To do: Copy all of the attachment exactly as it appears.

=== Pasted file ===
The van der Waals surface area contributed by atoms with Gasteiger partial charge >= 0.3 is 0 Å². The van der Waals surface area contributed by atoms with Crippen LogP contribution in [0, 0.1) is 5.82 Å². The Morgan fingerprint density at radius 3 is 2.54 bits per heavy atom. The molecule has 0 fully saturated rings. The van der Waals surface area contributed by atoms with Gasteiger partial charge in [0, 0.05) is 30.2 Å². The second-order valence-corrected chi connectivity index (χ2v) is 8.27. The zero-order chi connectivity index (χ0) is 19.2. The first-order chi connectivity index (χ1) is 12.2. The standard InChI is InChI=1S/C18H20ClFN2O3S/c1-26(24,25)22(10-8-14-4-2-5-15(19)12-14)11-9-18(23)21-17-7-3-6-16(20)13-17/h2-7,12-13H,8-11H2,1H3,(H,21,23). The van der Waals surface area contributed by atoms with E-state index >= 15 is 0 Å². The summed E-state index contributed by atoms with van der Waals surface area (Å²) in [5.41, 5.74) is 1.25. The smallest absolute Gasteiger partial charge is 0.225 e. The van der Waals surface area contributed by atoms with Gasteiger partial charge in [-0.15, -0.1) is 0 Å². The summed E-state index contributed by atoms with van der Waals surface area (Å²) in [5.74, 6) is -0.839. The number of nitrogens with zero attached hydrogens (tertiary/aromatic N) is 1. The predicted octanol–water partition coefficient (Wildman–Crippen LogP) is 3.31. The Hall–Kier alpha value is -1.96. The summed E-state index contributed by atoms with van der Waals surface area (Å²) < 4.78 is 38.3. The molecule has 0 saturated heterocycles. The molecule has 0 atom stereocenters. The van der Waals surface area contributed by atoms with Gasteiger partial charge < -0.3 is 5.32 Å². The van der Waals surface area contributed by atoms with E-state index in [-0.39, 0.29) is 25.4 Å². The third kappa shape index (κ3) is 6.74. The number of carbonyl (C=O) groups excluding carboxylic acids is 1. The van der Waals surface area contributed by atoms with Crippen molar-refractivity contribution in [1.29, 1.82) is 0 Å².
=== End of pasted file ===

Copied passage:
The van der Waals surface area contributed by atoms with Gasteiger partial charge >= 0.3 is 0 Å². The van der Waals surface area contributed by atoms with Crippen LogP contribution in [0, 0.1) is 5.82 Å². The Morgan fingerprint density at radius 3 is 2.54 bits per heavy atom. The molecule has 0 fully saturated rings. The van der Waals surface area contributed by atoms with Gasteiger partial charge in [0, 0.05) is 30.2 Å². The second-order valence-corrected chi connectivity index (χ2v) is 8.27. The zero-order chi connectivity index (χ0) is 19.2. The first-order chi connectivity index (χ1) is 12.2. The standard InChI is InChI=1S/C18H20ClFN2O3S/c1-26(24,25)22(10-8-14-4-2-5-15(19)12-14)11-9-18(23)21-17-7-3-6-16(20)13-17/h2-7,12-13H,8-11H2,1H3,(H,21,23). The van der Waals surface area contributed by atoms with E-state index >= 15 is 0 Å². The summed E-state index contributed by atoms with van der Waals surface area (Å²) in [5.41, 5.74) is 1.25. The smallest absolute Gasteiger partial charge is 0.225 e. The van der Waals surface area contributed by atoms with Gasteiger partial charge in [-0.15, -0.1) is 0 Å². The summed E-state index contributed by atoms with van der Waals surface area (Å²) in [5.74, 6) is -0.839. The number of nitrogens with zero attached hydrogens (tertiary/aromatic N) is 1. The predicted octanol–water partition coefficient (Wildman–Crippen LogP) is 3.31. The Hall–Kier alpha value is -1.96. The summed E-state index contributed by atoms with van der Waals surface area (Å²) < 4.78 is 38.3. The molecule has 0 saturated heterocycles. The molecule has 0 atom stereocenters. The van der Waals surface area contributed by atoms with Gasteiger partial charge < -0.3 is 5.32 Å². The van der Waals surface area contributed by atoms with E-state index in [-0.39, 0.29) is 25.4 Å². The third kappa shape index (κ3) is 6.74. The number of carbonyl (C=O) groups excluding carboxylic acids is 1. The van der Waals surface area contributed by atoms with Crippen molar-refractivity contribution in [1.29, 1.82) is 0 Å².